Simulators have long been used in training pilots and astronauts, due to the fatal consequences of mistakes by novices. This air base takes it a step further, with the Air Force looking to support up to 75 simultaneous users in a geospatially accurate real-time training environment.
As described in the NextGov article,
The service initially hopes to create two furnished virtual classrooms that can stream audio and video, and to allow users to design their own avatars in uniform with a variety of physical attributes and appropriate rank. The synthetic base also must include buildings, vegetation, signage, roads, security, a flight line with planes and the ability to exchange documents, photographs and video. Once it buys the software and training, the Air Force expects delivery within two weeks.
The system, termed MyBase, is seen as a key component in the Air Force's future training programs. Here's a video from them explaining more...
This type of learning environment is adaptable to many different functions - including virtual seminars and roadshows, collaborative meetings, presentations, media events, group-based activities and real-time or time-delayed course training. Several universities in the US have already made courses available via 3D virtual worlds such as Second Life.
In Australia we've seen some exploration of these technologies by the Victorian state government in its Melbourne Laneways project for public consumption.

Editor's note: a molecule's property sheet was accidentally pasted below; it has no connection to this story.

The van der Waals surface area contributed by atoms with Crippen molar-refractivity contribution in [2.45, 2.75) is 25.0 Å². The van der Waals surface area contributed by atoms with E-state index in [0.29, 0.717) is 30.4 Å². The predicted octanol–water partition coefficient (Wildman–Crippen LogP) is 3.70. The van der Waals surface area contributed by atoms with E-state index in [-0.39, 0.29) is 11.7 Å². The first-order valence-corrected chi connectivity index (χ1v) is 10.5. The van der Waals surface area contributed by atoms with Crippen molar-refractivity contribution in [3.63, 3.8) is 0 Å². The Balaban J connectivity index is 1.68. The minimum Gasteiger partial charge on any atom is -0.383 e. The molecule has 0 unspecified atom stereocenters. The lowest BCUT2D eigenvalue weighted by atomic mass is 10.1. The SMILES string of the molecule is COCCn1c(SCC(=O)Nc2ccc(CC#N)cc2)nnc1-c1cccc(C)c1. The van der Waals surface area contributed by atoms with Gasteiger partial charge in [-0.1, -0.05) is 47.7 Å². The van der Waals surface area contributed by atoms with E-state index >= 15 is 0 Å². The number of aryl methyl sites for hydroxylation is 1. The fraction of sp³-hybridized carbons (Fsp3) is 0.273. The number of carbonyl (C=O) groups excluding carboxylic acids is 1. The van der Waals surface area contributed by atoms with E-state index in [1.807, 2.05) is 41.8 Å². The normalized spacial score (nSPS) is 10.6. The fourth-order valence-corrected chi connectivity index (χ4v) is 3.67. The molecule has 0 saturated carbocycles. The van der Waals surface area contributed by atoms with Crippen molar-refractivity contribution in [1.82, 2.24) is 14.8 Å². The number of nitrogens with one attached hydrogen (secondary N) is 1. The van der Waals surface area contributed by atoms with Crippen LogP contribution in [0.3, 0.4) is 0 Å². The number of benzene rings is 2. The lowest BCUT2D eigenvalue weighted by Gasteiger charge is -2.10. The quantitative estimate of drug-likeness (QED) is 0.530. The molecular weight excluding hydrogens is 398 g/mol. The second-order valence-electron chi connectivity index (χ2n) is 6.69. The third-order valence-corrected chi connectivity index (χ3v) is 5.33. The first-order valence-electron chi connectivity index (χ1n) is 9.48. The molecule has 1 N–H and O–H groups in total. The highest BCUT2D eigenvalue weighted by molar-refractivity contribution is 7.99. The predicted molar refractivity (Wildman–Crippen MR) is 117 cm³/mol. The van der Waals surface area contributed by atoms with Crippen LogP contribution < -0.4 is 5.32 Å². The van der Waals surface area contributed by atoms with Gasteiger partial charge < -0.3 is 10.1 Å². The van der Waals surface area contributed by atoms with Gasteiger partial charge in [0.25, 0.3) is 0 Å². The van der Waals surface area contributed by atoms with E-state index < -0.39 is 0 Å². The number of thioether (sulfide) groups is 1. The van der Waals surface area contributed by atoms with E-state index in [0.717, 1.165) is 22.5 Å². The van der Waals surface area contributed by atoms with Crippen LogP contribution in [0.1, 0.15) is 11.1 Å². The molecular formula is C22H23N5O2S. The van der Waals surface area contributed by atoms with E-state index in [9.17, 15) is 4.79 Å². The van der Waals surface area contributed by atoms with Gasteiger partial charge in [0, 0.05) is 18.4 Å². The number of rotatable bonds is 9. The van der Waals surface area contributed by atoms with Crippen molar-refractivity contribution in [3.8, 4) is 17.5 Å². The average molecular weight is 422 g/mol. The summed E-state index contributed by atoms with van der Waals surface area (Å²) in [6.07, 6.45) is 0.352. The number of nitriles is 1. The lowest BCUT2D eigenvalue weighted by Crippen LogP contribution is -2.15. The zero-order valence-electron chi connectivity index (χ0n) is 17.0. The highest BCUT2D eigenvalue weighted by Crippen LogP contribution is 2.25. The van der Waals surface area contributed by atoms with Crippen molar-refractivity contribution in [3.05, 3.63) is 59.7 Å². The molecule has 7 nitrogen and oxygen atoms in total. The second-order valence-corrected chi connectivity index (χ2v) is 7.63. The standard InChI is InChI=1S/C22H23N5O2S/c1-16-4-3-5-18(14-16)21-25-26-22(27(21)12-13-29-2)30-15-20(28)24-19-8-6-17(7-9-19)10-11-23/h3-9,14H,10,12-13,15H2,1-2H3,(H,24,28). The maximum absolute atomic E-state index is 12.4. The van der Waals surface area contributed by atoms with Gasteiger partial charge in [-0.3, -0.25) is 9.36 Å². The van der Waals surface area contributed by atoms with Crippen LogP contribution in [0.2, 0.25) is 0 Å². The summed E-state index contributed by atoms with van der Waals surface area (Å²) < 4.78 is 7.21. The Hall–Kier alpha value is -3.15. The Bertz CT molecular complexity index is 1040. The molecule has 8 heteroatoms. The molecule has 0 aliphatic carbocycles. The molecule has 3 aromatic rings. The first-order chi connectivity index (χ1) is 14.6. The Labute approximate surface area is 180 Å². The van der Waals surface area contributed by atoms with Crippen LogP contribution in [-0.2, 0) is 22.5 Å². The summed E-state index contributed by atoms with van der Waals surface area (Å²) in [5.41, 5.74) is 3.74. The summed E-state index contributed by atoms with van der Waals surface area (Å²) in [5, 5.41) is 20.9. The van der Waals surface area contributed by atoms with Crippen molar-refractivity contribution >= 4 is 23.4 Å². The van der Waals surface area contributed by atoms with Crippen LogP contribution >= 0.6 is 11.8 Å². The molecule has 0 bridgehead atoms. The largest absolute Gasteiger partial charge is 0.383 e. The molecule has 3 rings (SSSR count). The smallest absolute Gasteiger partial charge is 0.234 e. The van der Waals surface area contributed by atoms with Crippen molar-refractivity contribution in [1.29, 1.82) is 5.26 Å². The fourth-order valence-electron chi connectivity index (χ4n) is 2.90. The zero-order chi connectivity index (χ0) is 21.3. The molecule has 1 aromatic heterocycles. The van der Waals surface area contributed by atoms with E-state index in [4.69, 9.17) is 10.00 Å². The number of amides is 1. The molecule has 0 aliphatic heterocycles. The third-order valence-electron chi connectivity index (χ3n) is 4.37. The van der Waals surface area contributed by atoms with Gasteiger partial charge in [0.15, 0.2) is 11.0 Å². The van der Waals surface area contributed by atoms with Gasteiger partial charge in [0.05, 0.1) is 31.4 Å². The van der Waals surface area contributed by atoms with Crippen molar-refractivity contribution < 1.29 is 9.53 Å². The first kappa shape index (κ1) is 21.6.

My view is that some of the more immediate benefits for the public sector are in internal use of such environments by geographically diverse agencies to create learning and collaborative environments.
In fact the ATO has demonstrated such an environment already in its ATO Showcase as one of the innovations they are exploring for future roll-out.
For public use of these environments today by government the equity issue needs to be well considered.
Personally I've always felt that gradual degradation is an appropriate approach, providing a virtual 3D environment for broadband users, degrading to voice and powerpoint for 'thin' broadband and dial-up users, down to distributed multimedia for computer users without internet connections and to hardcopy or physical meetings for those without computers.
The other consideration is the proportion of the audience falling into each of these groups, and if this has not been established I'd be very cautious about providing more advanced options.